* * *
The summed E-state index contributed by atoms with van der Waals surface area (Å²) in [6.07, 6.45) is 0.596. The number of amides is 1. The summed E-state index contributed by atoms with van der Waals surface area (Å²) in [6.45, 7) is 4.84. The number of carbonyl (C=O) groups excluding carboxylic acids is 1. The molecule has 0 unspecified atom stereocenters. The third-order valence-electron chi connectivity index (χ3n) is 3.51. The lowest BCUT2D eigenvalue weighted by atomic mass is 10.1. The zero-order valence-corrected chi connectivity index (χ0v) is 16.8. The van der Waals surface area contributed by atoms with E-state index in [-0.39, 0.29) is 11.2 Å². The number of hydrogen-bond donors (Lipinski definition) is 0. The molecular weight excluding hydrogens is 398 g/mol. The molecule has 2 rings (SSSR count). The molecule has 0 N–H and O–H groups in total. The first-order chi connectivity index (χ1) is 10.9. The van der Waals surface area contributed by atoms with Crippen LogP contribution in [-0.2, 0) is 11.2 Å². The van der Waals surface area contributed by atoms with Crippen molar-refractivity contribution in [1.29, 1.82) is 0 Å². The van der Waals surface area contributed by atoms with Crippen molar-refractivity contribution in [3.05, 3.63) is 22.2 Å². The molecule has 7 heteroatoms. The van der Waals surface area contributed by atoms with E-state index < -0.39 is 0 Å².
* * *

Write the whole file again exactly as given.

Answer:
The summed E-state index contributed by atoms with van der Waals surface area (Å²) in [6.07, 6.45) is 0.596. The number of amides is 1. The summed E-state index contributed by atoms with van der Waals surface area (Å²) in [6.45, 7) is 4.84. The number of carbonyl (C=O) groups excluding carboxylic acids is 1. The molecule has 0 unspecified atom stereocenters. The third-order valence-electron chi connectivity index (χ3n) is 3.51. The lowest BCUT2D eigenvalue weighted by atomic mass is 10.1. The zero-order valence-corrected chi connectivity index (χ0v) is 16.8. The van der Waals surface area contributed by atoms with E-state index in [-0.39, 0.29) is 11.2 Å². The number of hydrogen-bond donors (Lipinski definition) is 0. The molecular weight excluding hydrogens is 398 g/mol. The molecule has 2 rings (SSSR count). The molecule has 0 N–H and O–H groups in total. The first-order chi connectivity index (χ1) is 10.9. The van der Waals surface area contributed by atoms with Crippen LogP contribution in [-0.2, 0) is 11.2 Å². The van der Waals surface area contributed by atoms with Crippen molar-refractivity contribution in [1.29, 1.82) is 0 Å². The van der Waals surface area contributed by atoms with Crippen molar-refractivity contribution in [3.05, 3.63) is 22.2 Å². The molecule has 7 heteroatoms. The van der Waals surface area contributed by atoms with E-state index < -0.39 is 0 Å².